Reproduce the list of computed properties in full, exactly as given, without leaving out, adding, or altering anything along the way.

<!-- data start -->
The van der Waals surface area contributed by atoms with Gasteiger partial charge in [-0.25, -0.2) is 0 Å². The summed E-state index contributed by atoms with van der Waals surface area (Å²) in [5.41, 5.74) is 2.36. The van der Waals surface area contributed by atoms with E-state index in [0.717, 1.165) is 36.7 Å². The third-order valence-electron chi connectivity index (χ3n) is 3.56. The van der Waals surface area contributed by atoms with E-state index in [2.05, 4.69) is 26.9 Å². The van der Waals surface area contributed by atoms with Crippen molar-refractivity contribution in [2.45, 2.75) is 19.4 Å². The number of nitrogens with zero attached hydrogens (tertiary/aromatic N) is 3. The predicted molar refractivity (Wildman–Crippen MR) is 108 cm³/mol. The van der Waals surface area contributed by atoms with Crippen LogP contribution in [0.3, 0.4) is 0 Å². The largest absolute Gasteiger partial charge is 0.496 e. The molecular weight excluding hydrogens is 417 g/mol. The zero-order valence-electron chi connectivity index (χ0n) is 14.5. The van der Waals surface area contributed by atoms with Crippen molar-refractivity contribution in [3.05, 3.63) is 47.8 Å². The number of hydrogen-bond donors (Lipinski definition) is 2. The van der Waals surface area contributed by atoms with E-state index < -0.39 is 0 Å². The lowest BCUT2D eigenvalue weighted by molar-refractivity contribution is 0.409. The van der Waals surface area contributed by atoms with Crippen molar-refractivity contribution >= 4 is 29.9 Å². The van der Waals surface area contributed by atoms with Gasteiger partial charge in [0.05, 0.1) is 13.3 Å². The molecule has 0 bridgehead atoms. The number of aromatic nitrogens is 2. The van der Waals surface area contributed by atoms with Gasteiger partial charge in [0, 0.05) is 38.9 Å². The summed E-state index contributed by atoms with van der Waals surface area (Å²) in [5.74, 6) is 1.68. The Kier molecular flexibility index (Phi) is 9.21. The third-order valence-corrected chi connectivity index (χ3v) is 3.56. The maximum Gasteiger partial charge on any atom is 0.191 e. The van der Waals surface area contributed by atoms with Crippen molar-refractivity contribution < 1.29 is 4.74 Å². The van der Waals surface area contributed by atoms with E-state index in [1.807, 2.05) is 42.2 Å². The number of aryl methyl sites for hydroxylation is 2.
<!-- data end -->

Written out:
The van der Waals surface area contributed by atoms with Gasteiger partial charge in [-0.25, -0.2) is 0 Å². The summed E-state index contributed by atoms with van der Waals surface area (Å²) in [5.41, 5.74) is 2.36. The van der Waals surface area contributed by atoms with E-state index in [0.717, 1.165) is 36.7 Å². The third-order valence-electron chi connectivity index (χ3n) is 3.56. The van der Waals surface area contributed by atoms with E-state index in [2.05, 4.69) is 26.9 Å². The van der Waals surface area contributed by atoms with Crippen molar-refractivity contribution in [2.45, 2.75) is 19.4 Å². The number of nitrogens with zero attached hydrogens (tertiary/aromatic N) is 3. The predicted molar refractivity (Wildman–Crippen MR) is 108 cm³/mol. The van der Waals surface area contributed by atoms with Crippen LogP contribution in [0.3, 0.4) is 0 Å². The largest absolute Gasteiger partial charge is 0.496 e. The molecular weight excluding hydrogens is 417 g/mol. The zero-order valence-electron chi connectivity index (χ0n) is 14.5. The van der Waals surface area contributed by atoms with Crippen molar-refractivity contribution in [3.05, 3.63) is 47.8 Å². The number of hydrogen-bond donors (Lipinski definition) is 2. The van der Waals surface area contributed by atoms with E-state index < -0.39 is 0 Å². The lowest BCUT2D eigenvalue weighted by molar-refractivity contribution is 0.409. The van der Waals surface area contributed by atoms with Crippen molar-refractivity contribution >= 4 is 29.9 Å². The van der Waals surface area contributed by atoms with Gasteiger partial charge in [0.05, 0.1) is 13.3 Å². The molecule has 0 bridgehead atoms. The number of aromatic nitrogens is 2. The van der Waals surface area contributed by atoms with Gasteiger partial charge in [0, 0.05) is 38.9 Å². The summed E-state index contributed by atoms with van der Waals surface area (Å²) in [5.74, 6) is 1.68. The Kier molecular flexibility index (Phi) is 9.21. The third-order valence-corrected chi connectivity index (χ3v) is 3.56. The maximum Gasteiger partial charge on any atom is 0.191 e. The van der Waals surface area contributed by atoms with Crippen molar-refractivity contribution < 1.29 is 4.74 Å². The van der Waals surface area contributed by atoms with E-state index in [1.807, 2.05) is 42.2 Å². The number of aryl methyl sites for hydroxylation is 2.